Magazine article New York Times Upfront

Japan: Why the Jury Is Still Out: Can the Jury System Work in Japan, Where Speaking Up and Expressing Opinions Go against Deeply Held Cultural Values?

Magazine article New York Times Upfront

Japan: Why the Jury Is Still Out: Can the Jury System Work in Japan, Where Speaking Up and Expressing Opinions Go against Deeply Held Cultural Values?

Article excerpt

For two days at a mock trial in Nagano, Japan, three judges and six jurors sit stiffly around an oval table, deliberating whether the defendant intended to kill a taxi driver in a botched robbery.

But the jurors never engage one another in discussion, preferring instead to direct questions to the judges. When a silence stretches out and a judge prepares to call upon a juror, the room tenses up as if the jurors were students who hadn't done the reading.

"What does everybody think?" he asks. Nine seconds pass. "Doesn't anyone have any opinions?"

Finally, one woman questions whether repentance by the defendant should lead to a reduced sentence.

After the trial is all over, only a single juror says he wants to serve on a real trial. The others say that even the mock trial had left them stressed and overwhelmed.

Japan is preparing to adopt a jury-style system in its courts in 2009. But for it to work, the Japanese must first overcome some deep-rooted cultural obstacles: a reluctance to express opinions in public, argue, and question authority.

Under the new system, randomly chosen citizens will sit on the bench next to judges, decide cases together, and hand out sentences. Judges and jurors, with one vote each, will decide cases by a simple majority.

To win over a skeptical public, Japan's courts have held some 500 mock trials. Still, polls show that 80 percent are dreading the change and do not want to serve as jurors.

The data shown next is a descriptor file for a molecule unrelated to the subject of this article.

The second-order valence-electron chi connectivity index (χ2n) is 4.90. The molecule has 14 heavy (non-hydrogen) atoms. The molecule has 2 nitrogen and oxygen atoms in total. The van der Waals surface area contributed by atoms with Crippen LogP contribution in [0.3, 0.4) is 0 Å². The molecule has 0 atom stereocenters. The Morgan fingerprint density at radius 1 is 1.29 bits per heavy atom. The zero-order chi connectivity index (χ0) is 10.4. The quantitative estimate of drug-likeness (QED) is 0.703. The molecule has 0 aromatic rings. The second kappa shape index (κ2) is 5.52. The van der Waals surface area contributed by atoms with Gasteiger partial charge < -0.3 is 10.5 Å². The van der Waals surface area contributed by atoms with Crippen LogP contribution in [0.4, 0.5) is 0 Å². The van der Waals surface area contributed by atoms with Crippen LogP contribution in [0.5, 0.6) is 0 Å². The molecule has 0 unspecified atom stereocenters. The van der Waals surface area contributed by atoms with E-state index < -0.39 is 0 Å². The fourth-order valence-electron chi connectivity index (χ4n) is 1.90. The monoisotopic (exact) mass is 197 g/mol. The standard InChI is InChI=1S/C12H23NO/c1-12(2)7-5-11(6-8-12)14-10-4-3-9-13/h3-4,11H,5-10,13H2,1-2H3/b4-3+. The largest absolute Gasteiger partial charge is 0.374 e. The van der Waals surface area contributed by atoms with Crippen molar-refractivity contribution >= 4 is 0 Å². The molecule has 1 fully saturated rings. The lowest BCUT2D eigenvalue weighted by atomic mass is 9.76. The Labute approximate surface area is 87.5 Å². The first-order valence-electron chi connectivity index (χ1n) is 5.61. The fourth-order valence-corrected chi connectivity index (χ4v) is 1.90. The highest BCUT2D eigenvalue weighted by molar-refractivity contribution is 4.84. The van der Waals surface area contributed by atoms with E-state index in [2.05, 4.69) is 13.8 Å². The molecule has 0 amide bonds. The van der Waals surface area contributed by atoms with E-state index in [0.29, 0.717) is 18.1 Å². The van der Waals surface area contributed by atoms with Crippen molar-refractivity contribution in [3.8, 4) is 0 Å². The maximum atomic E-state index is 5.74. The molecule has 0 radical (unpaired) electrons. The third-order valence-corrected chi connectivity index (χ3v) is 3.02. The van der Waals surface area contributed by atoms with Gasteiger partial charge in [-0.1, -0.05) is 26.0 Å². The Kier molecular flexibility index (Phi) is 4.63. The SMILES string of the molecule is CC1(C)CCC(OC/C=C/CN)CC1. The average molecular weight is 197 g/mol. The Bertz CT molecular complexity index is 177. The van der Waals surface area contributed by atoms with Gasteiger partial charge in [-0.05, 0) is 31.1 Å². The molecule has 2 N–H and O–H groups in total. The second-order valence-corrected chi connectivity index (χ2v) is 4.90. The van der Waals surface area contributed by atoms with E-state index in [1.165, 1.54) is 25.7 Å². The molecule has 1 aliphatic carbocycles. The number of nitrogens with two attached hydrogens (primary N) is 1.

Under the proposed system, jurors will be able to ask questions in the courtroom. (In the U.S., only a grand jury, which determines whether there is enough evidence for a trial, may ask questions in the courtroom.) And through their numbers, jurors can effectively overrule the judges.

Supporters of the system predict that the direct involvement of ordinary citizens in the judicial process will have far-reaching consequences for Japan's democracy.

LEARNING TO ARGUE

Robert E. Precht, co-director of a juries-and-democracy program at the University of Montana, has been giving talks on the American jury system to Japanese judges, lawyers, and ordinary citizens.

"I think people are seriously going to start panicking next year," says Precht, "as citizens actually face the very real possibility of being summoned, and then have to go into this very strange environment, speak in front of authority figures, and actually be questioned about their own opinions. And I'm concerned that's going to freak people out."

With those concerns in mind, some Japanese are trying to teach their compatriots how to argue. …

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